The offbeat bride: Shelley, video game artist

Her offbeat partner: Erik, grad student

Date and location of wedding: The Andiron Seaside Inn and Cabins, Little River, CA — July 7, 2012

Our offbeat wedding at a glance: Our main goal was for everything to feel fun and casual, while still feeling very special. We splurged on catering and a band, but the caterer made a delicious barbecue buffet instead of a sit-down meal, and the band was a bluegrass quintet instead of chamber music. Everything had a slight tinge of silliness and irreverence.



I'm an artist with a degree in sculpture, and Erik is in grad school for robotics, so we are both pretty crafty individuals. It started with our save-the-dates and invitations, which I designed. I used nails and wood blocks to make string-art table numbers, Erik used a laser cutter to make our wooden place cards, and I hand-lettered signage instead of printing programs or menus.


We made pennant garland out of expired aeronautical charts, which we just had lying around because Erik is a former pilot. A fair number of our guests were also pilots, so it was a fun element for them to explore, looking at all the map pieces for places they might recognize.


Some of the craft projects definitely got out of hand. I decided at some point that while we were hiring a florist for the bouquets and boutonnieres, it would be more cost-effective to make all of the flowers for the table decorations out of paper. Well, 400 flowers later, I'm not sure what madness inspired me. It was probably cheaper in terms of money, but I lost a lot of time and a little sanity. They turned out exactly how I envisioned though, so I don't regret it.


The other crazy thing was the big pom-pom installation on our dessert table. I bought something like 15 skeins of yarn and some plastic pom makers. It became a joke that whenever we were hanging out with friends, they were forced to make pom-poms. I really didn't have a plan; all of the poms were still loose in a huge trash bag on the morning of our wedding. I had no clue what to do with them, but my amazing bridesmaid Allison (who went to art school with me) just sat down and started tying them together. It turned into a really cool art piece, and now it's on display in our house.


Tell us about the ceremony: We had a very brief ceremony, officiated by a close friend of ours. It was totally secular and free of gendered language. I think the whole thing lasted less than 10 minutes! There were no readings, just some sweet and irreverent commentary from our officiant. Example: a blessing of our relationship that included all of our guests shouting “Hooray! Hooray!” which is definitely the silliest thing that ever made me cry. Our officiant also wrote some extremely touching words that still make me tear up to read:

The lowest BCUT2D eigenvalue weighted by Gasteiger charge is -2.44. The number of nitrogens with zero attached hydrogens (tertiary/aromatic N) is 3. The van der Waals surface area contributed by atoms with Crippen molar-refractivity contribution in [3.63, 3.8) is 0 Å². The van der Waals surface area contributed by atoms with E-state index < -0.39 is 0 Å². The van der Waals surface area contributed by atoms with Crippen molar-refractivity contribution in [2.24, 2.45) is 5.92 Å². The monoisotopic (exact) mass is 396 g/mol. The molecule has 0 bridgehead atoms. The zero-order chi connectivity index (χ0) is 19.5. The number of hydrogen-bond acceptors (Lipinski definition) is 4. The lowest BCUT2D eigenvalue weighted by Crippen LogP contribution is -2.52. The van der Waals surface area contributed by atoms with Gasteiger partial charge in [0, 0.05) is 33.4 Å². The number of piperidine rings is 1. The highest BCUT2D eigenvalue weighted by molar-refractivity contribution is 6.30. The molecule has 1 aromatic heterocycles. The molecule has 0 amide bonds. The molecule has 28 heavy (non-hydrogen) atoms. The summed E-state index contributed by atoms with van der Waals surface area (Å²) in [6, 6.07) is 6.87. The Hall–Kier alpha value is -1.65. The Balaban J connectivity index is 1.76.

Shelley and Erik love each other, and have chosen to be with one another. Their love is warm and inclusive, a love that reaches out and wraps itself around those who are near them. It is an enfolding love, an embracing love. What is significant today is not that they are committing to each other, but that they want to share that commitment, that joy, with all of us, so that we can celebrate together.

We exchanged rings, and it was a surprise that Erik had made my ring himself. We wrote our vows together, and as our officiant read each one, we responded “We will.” in unison:

Will you always keep making brownies at midnight, even on a school night?
Will you always share amazement at the universe that made two tiny specks so perfect for each other?
Will you always listen to each other, and speak up when something must be said?
Will you always work only when you must, and play whenever you can?
Will you always love and respect one another, for the rest of your lives?

At the very end of our ceremony, our officiant said, “I now pronounce you married. You may high-five. Now make out!”


Our biggest challenge: I was very worried about the overall challenge of planning for and designing a wedding that was happening three hours away, at a venue that wasn't providing much except awesome scenery. The tricky thing was that we don't own a car and neither do a large majority of our friends who live in San Francisco. After playing borrowed car roulette, we ended up with just the right amount of transportation for us and all of our decor, crafts, clothes, flowers, and everything else we brought ourselves. We rented some things from a local rental company in the area, mainly tables and chairs, and a tent. I did a lot of obsessive planning for contingencies (Extension cords! Zip ties! Tool box! Hot glue gun!) since we wouldn't be near our home or any kind of large city.


My favorite moment: 30 minutes before the ceremony was supposed to start, Erik and I still hadn't written our vows. We were still running around finishing up last-minute details. Our officiant had to drag us both to our cabin and lock us in, demanding that we finish the vows. I'm so grateful that she did, not only because I would have kept putting it off, but also because it gave Erik and I about 15 minutes by ourselves, being calm, and contemplating how much we love one another.